Emma Cruz Personal Trainer

Changing Clients’ Lives Too

One of Emma's clients, a woman in her 80's, couldn’t walk without a cane when she first began training at The Perfect Workout. 

After training for three months with Emma, her client was able to ditch the cane and walk on her own. 

Read another incredible story about how Adele Biancarelli got strong enough to walk without assistance too!

Stories like these motivate Emma because she’s able to see the powerful results she can help her clients achieve in such a short amount of time. 

No matter your ability level or athleticism, whether you’re someone looking to improve your running speeds or have a goal to walk without a cane, slow-motion strength training has the power to change your body and your life. 

And all it takes is 20 minutes, twice a week.

Too many people sacrifice their health and quality of life because they allow themselves to get weak and out of shape. With The Perfect Workout, you can safely reshape your health and body in just 20 minutes, twice a week. Guaranteed.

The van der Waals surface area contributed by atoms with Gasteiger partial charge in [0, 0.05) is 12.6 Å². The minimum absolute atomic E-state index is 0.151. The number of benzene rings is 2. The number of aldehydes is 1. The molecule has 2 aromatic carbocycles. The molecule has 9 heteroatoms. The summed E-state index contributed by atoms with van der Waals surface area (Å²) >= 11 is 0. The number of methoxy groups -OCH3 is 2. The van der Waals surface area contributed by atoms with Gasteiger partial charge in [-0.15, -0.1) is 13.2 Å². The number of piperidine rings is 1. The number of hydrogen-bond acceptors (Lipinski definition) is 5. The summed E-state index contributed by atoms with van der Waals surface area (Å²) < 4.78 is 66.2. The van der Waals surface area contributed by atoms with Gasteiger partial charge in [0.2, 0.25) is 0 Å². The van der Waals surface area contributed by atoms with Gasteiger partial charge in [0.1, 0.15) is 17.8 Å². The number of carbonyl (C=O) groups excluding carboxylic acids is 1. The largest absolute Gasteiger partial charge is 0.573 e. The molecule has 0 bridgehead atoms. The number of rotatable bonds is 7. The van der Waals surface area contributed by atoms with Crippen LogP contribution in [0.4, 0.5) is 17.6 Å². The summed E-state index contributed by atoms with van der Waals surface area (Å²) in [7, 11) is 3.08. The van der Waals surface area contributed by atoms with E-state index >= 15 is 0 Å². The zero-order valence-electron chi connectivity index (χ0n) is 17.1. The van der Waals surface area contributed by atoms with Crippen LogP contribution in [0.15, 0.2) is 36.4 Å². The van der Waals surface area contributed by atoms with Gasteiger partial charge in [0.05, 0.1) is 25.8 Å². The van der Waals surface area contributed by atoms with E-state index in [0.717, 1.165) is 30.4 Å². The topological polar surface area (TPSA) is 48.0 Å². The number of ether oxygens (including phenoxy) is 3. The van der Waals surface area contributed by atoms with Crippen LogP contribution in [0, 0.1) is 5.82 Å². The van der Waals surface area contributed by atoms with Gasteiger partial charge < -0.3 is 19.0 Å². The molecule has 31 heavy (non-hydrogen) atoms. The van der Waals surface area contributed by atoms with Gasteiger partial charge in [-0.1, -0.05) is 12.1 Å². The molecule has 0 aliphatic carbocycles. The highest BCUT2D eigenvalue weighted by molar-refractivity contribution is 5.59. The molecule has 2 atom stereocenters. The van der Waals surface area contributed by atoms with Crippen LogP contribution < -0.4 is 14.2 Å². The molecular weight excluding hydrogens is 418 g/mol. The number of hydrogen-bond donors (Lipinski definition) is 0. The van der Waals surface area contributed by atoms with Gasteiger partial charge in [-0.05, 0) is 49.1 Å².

What Happens When Personal Trainers Go Above & Beyond

Angela Kading Personal Trainer

Angela Kading grew up overweight, except she didn’t realize her weight was affecting her health until her parents took her entire family to Weight Watchers.

After losing 55 pounds at age 18, Angela felt like her life changed for the better. She decided to learn as much as she could about fitness and nutrition and how she could use it to her advantage – now she uses her knowledge to help transform her clients’ lives. 

Angela dove head first into her own nutrition research, creating healthier eating habits and even began adopting new cooking techniques. Making these shifts in her life ultimately helped her lose 55 pounds! After the first 30 pounds, Angela reintroduced strength training into her routine and the pounds continued to fall off. Her successful physical transformation led her to understand that with the right kind of diet and strength training, she had a formula for fat loss.